Former Jesuit quarterback Tanner Lee says he likes new Tulane coach Willie Fritz and loves the three years he has spent with the Green Wave.
Ultimately, though, he decided Fritz’s run-based offense would not be the right fit, and Tulane granted him a release to transfer Thursday.
“I weighed my options and decided there would be something a little better for me,” said Lee, who started the past two years and will be a fourth-year junior in the fall. “How much time do I have to sit around, wait and see if it’s going to work out? I could have stayed there and played with my guys and still enjoyed myself, but it’s kind of a decision I had to make for myself.”
Lee announced the news in a tweet Thursday morning, writing it “was the hardest decision I’ve made thus far in my life.” He thanked his family, his coaches, Tulane fans and his teammates for their support, adding that “Green Wave Nation is in great hands” with Fritz and new athletic director Troy Dannen, signing off with “Roll Wave.”
After redshirting in 2013, Lee beat out Nick Montana in 2014 preseason drills and started the past two years for former coach Curtis Johnson, who frequently praised his strong arm.
Lee threw for 1,962 yards with 12 touchdowns and 14 interceptions in 2014 and 1,639 yards with 11 touchdowns and seven interceptions this season. His career completion percentage was 53.9, and he missed five games because of various injuries — including a painful broken finger on his throwing hand. He tried to play through the pain at the end of the season before missing the finale.
Tulane went 3-9 in both of Lee’s seasons as a starter. The Wave went 7-6 and played in the New Orleans Bowl in 2013. Lee’s best game came at Houston in 2014, when he went 24 of 35 for 237 yards and three touchdowns as Tulane won 31-24.
The Wave never built on that performance, scoring a total of 16 points in three losses to end 2014 and 14 points or fewer seven times this season.
Although Lee expects a turnaround under Fritz, someone else will be at the controls of an offense that figures to rely heavily on quarterbacks making plays with their feet.
Lee, a pure pocket passer, rushed for minus-187 yards in two years, factoring in sacks.
“I don’t know if he (Fritz) knows yet exactly (what the offense will look like) because he’s just gotten on campus and doesn’t know the personnel, but I do believe they are going to run,” Lee said. “We have so many running backs, so that’s going to be great for them. I just don’t know if it was going to be the best move for me to stay and take that risk.”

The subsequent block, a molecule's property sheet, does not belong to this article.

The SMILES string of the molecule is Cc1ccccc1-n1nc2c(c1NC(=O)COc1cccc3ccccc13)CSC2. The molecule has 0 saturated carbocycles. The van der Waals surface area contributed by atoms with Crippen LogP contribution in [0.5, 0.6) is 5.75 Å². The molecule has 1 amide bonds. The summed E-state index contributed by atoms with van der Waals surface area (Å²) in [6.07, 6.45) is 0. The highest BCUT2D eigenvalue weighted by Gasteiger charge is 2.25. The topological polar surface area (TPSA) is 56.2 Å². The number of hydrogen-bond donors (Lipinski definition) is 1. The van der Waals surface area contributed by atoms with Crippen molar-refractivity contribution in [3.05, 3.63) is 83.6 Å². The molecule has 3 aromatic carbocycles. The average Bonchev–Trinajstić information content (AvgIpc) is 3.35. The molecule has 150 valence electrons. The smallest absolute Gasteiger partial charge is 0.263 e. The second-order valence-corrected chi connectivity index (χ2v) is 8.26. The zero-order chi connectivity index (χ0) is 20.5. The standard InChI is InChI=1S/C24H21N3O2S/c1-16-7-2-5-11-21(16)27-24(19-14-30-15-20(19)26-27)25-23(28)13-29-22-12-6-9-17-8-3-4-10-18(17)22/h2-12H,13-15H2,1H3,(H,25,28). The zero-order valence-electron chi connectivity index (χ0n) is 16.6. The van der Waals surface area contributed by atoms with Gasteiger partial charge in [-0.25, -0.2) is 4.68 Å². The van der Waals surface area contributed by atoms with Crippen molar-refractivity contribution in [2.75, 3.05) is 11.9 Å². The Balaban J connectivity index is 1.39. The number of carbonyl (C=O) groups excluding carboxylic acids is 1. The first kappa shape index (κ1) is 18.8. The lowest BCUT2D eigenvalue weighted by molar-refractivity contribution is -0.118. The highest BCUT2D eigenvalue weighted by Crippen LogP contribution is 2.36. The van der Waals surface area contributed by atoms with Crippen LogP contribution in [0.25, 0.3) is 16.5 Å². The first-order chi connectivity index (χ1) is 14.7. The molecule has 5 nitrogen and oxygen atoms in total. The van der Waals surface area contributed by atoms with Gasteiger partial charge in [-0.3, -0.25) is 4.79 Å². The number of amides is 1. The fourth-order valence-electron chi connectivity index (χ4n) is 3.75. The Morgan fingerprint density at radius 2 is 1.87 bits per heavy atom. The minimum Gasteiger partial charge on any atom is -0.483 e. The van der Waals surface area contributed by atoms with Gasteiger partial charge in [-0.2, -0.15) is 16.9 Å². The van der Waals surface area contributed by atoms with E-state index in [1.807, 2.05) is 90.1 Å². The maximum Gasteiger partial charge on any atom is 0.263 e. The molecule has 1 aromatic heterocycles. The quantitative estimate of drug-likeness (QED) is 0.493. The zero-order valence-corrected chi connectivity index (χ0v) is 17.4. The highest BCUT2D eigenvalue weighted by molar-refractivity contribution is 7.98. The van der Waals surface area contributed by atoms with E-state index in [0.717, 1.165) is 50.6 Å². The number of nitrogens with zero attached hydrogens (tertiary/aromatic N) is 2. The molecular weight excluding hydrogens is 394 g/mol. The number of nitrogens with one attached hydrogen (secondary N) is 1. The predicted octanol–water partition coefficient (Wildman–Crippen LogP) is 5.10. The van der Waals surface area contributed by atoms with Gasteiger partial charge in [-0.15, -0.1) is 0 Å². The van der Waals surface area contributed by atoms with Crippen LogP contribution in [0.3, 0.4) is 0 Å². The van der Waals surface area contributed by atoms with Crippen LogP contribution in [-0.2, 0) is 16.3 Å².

Lee’s departure leaves fifth-year senior Devin Powell as the only Tulane quarterback with appreciable college experience. Powell started once this season, going 11 of 28 for 88 yards in a 42-7 loss to American Athletic Conference champion Houston. He led Tulane to victories in his other two career starts in 2013 but has a career completion percentage of 50.7.
Tulane’s remaining returning scholarship quarterback, third-year sophomore Glen Cuillette, played one down this season.
Lee said Fritz and Dannen tried to convince him to return but also offered his full support regardless of his decision.
“They were frank with me,” he said. “They said I could come in and compete in the spring and if I won the job, Fritz said no matter what, he’s always found a way to be successful with what he’s got. I believe that’s what he’s going to do.”
Darius Bradwell of Tallahassee (Fla.) Godby High will enroll for the spring semester, and Tulane could sign as many as two more quarterbacks in February. Among others, the Wave is recruiting Zachary’s Lindsey Scott, who committed to Syracuse last January before the school changed coaches at the end of this season.
Lee’s options are more limited. Unless he wins an unlikely hardship appeal he is considering, he will have to sit out a season if he transfers to an FBS program and would have one year of eligibility left in 2017.
He can transfer to an FCS school and play this year and next.
“I haven’t decided whether I want to go FBS or FCS really at all yet,” he said. “It’s just really whatever ends up being the best option. I plan on narrowing it down, talking with my family and making a decision pretty soon. The sooner the better, in my opinion, but it doesn’t have to be. If not, I’ll still be at Tulane for the spring to be in classes.”
Lee added he owed plenty to Johnson for being the first coach to offer him a scholarship. His biggest thrill was helping open on-campus Yulman Stadium, and his largest regret was failing to reach a bowl game.
“That was our goal every year, but I wouldn’t trade playing with those guys for anything in the world,” he said. “All my best friends go there now. I had a great time. I’ll always love Tulane.”